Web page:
Today’s readings give us many things to ponder. The first thing that came to my mind was thank God that God’s ways are above my ways. Thank God that God’s generosity is not limited by my pettiness.
However, today I would like to focus on another aspect of the gospel: namely, that fact that the owner of the vineyard is constantly on the look out for more workers. The owner of the vineyard is constantly inviting people to participate in the task of looking after the vineyard. It is like he cannot stand the sight of people not employed. What might this mean? How might this help us understand the rest of the gospel?
The obvious approach to our gospel is that there are some people who are early to the party and some people who are late to the party, and that the people who are early to the party assume that they have contributed more and therefore are more valuable. But perhaps there is another way of seeing it.
Perhaps we could see the different people in the marketplace at different times of the day as different opportunities that each of us are presented with. The early ones might be the ones we consider more important: kind of like our main tasks. Maybe the later ones are smaller things, or things that we cannot see the benefit of. Perhaps the early workers are our jobs. Perhaps the later workers might be making sure we smile at someone passing by, or remembering to call someone on his or her birthday. The later workers might even be just remembering to ask someone how his or her day was, or play a game with our children.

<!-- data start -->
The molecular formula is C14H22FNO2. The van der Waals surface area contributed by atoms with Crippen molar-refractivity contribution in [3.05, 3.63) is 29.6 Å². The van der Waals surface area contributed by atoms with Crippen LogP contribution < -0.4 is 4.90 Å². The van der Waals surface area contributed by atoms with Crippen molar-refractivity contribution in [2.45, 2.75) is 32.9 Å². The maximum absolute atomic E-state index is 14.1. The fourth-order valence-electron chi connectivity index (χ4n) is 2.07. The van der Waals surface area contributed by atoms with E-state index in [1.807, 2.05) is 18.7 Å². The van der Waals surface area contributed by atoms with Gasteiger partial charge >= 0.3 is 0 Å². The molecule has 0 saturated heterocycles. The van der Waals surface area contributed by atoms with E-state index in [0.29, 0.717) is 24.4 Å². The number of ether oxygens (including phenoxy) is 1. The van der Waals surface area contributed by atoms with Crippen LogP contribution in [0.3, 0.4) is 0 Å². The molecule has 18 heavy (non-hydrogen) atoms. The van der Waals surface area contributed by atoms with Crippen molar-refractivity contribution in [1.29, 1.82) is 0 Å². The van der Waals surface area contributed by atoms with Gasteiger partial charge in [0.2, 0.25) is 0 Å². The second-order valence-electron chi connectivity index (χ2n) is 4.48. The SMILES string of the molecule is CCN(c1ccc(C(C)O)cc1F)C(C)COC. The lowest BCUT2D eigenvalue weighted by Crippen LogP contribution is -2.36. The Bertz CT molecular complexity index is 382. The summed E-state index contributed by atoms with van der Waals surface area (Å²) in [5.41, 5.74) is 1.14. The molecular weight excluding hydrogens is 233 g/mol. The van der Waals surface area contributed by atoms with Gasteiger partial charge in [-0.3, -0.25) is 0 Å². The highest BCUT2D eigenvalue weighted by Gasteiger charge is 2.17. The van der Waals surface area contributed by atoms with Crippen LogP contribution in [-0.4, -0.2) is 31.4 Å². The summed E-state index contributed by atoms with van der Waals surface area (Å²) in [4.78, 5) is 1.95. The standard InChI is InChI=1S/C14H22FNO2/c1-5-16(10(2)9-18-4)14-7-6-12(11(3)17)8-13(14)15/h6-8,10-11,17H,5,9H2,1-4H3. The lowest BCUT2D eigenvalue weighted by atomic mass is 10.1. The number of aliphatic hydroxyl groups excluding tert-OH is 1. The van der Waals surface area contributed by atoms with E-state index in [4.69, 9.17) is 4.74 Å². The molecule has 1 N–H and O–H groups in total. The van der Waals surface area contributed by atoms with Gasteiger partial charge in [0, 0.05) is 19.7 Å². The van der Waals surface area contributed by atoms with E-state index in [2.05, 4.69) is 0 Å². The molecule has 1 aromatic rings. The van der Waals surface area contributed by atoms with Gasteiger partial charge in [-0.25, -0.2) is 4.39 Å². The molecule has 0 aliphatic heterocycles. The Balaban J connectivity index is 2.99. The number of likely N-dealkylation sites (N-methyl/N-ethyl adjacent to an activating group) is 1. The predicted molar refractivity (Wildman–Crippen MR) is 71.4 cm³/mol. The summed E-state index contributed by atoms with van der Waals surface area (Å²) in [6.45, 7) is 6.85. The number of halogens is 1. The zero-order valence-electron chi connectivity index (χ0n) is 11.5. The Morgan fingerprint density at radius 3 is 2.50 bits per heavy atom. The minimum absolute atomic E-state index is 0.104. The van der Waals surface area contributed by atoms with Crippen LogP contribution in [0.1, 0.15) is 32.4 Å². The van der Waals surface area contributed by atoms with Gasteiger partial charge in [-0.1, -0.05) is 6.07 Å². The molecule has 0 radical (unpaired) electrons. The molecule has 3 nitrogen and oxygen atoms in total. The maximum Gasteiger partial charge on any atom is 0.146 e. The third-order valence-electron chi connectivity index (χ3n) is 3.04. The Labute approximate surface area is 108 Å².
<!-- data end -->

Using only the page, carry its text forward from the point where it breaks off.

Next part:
The reason why I say this is again God’s ways are not our ways. God can turn anything to the building up of the kingdom. We are never sure what in our day might bear the most fruit. Think of the Good thief, who at the very end of his life said words to Christ that provoked words that will last forever and have consoled so many.
Another good example of this is St Paul in our second reading. As a disciple, he gets the way the Lord works in that he does not get how the Lord works completely. He is nonchalant about his life or death, knowing that whatever he is called to by God is best. Whether he lives or whether he dies, so long as it is in accord with God’s will, so long as it is done with love, it becomes a beautiful Eucharistic sacrifice. He becomes a worker in the vineyard.
Not only that, I think St Paul knows what the real wage is. The early workers in the vineyard have an eye on their wallets. Perhaps they don’t understand the real value of their work. Their real wage is twofold. First, in working for the Lord, they become disciples. Their real wage is that they become conformed to the image of the Son, who always carries out the will of the Father.
The second wage they receive is the inheritance that is always talked about in our prayers; namely, other people. As St Paul again shows us in our second reading, he is both desperate to do God’s will and desperate that others should know the good news and be saved. This is his real wage, this is his real inheritance: other people. God so loved the world that he sent his only Son not to condemn the world but to redeem it. Christ’s inheritance is the world. Our inheritance as the body of Christ is likewise the world.
Let’s pray then in our Mass today that we receive every moment as an invitation to work in God’s vineyard. Let us never forget God’s power to turn something small into something great. Let’s not let our pettiness rob someone of God’s generosity. Let’s play our part, thanking God that through our cooperation, we are being made more and more into the image of Christ for the life of the world.